This form of suspense is only effective when the outcome has consequences. If the audience doesn’t know whether Moana will choose bananas or fish for her breakfast, that’s not suspense, because we assume it won’t affect the content of her adventure (though, in a good story, we’d probably be wrong.)

A related form of suspense is this: what happened before? The best stories start in the middle rather than at the beginning, and build suspense in both directions. In the first scene of Mission Impossible 3, Michelle Monoghan and Tom Cruise are both tied to chairs. Monoghan is gagged. Philip Seymour Hoffman points a gun at Monoghan’s head, and asks Cruise, ‘Where is the rabbit’s foot?’ A scene like this raises a hundred questions, and only one of them is about what happens next. The rest are all about the past.

My books almost always start with a character already doing something intriguing. Some books then flash back to reveal how the character got there. Liars: The Truth App has a car crash on the first page, and then rewinds to the parent-teacher interview immediately prior to it. More often, though, the flashback isn’t necessary. Hangman begins with Timothy Blake standing on the doorstep of a house in a bad neighborhood, arguing with an FBI agent through a mouthful of blood. It’s more interesting if the reader doesn’t find out how he got there.

Warning: if you decide to flash back, you may lose the first kind of suspense. The reader won’t be wondering what happens next if they’ve already seen it. Everyone knew Natasha Romanoff wouldn’t die in Black Widow, because it was set before the events of Avengers: Endgame. (Some people decided not to watch the movie for that very reason.) However, this opens the door for a third kind of suspense: the reader knows something the character doesn’t.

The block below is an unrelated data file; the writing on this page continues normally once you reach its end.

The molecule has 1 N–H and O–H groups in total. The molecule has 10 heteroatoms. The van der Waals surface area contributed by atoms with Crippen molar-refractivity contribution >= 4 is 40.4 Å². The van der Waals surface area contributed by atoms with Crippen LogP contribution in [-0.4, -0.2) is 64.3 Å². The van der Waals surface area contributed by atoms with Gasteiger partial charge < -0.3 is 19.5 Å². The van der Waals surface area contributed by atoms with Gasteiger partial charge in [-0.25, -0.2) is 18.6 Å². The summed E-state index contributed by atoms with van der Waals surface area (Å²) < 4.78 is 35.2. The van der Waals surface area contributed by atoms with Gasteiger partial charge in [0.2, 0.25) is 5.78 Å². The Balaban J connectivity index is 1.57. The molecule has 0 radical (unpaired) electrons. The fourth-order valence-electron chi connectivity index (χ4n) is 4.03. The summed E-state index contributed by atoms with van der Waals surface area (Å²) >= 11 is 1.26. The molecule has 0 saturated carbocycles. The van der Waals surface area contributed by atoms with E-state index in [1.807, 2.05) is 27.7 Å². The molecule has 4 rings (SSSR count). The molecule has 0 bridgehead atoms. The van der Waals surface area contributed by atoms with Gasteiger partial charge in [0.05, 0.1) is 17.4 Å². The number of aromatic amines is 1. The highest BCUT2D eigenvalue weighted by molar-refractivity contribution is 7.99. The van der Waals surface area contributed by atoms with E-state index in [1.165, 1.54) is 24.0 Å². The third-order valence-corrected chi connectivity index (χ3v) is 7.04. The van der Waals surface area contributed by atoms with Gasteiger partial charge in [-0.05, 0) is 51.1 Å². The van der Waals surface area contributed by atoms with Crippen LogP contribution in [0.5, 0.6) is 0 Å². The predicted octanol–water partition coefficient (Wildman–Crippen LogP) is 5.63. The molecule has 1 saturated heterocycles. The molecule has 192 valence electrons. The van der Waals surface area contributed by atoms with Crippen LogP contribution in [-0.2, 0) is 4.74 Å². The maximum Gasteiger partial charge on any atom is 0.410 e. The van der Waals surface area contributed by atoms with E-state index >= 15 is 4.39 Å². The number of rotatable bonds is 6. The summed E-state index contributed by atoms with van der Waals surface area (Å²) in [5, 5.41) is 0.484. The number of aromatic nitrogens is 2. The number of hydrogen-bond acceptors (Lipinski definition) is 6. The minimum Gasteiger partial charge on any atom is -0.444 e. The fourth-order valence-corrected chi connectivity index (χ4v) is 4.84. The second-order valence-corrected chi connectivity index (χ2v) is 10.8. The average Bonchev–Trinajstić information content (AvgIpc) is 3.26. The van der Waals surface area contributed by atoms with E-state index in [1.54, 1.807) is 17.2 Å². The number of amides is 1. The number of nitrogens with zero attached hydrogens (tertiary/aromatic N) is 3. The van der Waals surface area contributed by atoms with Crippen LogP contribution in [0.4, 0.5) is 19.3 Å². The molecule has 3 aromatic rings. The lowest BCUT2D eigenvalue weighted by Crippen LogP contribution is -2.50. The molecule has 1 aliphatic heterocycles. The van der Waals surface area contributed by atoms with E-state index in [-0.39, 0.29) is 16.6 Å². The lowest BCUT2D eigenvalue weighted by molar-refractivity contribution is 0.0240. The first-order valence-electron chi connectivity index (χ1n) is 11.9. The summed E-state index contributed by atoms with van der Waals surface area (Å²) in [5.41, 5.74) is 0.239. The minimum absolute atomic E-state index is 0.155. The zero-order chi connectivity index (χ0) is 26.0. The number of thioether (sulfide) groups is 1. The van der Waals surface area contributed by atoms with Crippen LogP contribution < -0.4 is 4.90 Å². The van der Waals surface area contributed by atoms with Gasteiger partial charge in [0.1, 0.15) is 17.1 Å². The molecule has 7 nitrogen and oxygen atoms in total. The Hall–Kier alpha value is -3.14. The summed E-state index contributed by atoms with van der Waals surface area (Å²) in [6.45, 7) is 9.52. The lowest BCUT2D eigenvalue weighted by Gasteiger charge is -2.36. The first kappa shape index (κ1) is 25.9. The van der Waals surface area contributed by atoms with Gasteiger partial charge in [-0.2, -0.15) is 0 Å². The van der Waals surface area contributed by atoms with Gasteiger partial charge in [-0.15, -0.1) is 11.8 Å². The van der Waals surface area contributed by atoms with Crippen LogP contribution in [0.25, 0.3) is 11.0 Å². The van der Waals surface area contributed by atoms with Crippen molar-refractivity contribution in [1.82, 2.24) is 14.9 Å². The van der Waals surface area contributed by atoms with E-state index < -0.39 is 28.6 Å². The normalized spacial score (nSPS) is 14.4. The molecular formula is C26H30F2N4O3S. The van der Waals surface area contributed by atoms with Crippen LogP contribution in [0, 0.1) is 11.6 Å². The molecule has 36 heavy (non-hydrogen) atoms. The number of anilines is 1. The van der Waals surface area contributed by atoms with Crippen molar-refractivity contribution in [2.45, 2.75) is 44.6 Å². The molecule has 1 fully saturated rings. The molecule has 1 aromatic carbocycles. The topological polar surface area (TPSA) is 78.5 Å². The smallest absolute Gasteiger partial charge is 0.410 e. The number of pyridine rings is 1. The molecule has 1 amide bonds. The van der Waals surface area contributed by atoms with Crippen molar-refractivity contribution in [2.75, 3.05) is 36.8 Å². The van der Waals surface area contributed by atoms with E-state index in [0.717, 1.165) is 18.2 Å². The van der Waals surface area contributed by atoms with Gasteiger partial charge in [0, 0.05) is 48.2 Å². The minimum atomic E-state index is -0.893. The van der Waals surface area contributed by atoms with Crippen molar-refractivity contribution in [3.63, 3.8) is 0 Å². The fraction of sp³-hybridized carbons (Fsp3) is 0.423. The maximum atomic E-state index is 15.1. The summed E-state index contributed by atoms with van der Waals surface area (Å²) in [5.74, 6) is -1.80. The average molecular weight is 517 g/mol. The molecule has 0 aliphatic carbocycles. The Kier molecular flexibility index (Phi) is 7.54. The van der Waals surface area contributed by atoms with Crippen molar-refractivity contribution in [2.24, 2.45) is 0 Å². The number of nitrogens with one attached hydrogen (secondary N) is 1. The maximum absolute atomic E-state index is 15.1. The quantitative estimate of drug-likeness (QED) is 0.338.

When I wrote Kill Your Husbands, I knew that the first murder couldn’t take place until halfway through the book. So I opened with a flash forward – a woman in a dressing gown, fleeing from a remote house at night, running through the bush in the pouring rain. The next scene skips back a month or so, to Detective Kiara Lui arriving on the scene of a hit and run. The scene after that skips forward again, to when the dressing-gown woman is in hospital and Kiara is visiting the house, where she finds two dead men and a second woman holding a man at knife point. Soon we flash back again to when the two men were still alive.

This is a lot of jumping around, but it was worth the effort. It meant that for the first half of the book, the two men are perfectly happy, but the reader knows that they are doomed.

Some writers are able to create this effect with much less stuffing around. Here’s the prologue of Romeo and Juliet:

…A pair of star-cross’d lovers take their life;
Whose misadventured piteous overthrows
Do with their death bury their parents’ strife.
The fearful passage of their death-mark’d love,
And the continuance of their parents’ rage,
Which, but their children’s end, nought could remove…

Shakespeare didn’t spoil the ending of his own play by accident. He wanted the audience to know that the lovers were doomed. He wanted to create suspense even in the scenes where it seemed like everything would be fine.

The last (and perhaps most difficult) form of suspense is a mirror image of that: the character knows something the reader doesn’t. Picture this – a woman in a business suit is standing on the edge of a dark forest, alternately glancing over her shoulder, checking her watch and quietly cursing. She clearly knows what she’s waiting for, but you don’t.

This doesn’t just create suspense – it also makes the character feel more real. In an interview (which I now can’t find) Watchman showrunner Damon Lindeloff said that he starts out by giving every character a secret. The audience may never find out what it is, but its gravity infuses that character’s dialogue and actions with meaning, which the viewer can feel.

That’s also the reason this form of suspense is difficult; characters aren’t real, so they can’t actually know anything the reader doesn’t know. It’s an illusion, and one that’s easy to mess up. If the character “knows” something, but the reader doesn’t know that they know it, the scene falls flat. Or, if the character does things which too obviously signpost that they are hiding something, the reader can tell they are being manipulated, which makes the character feel less real, not more.

Find a box and kick a hole in it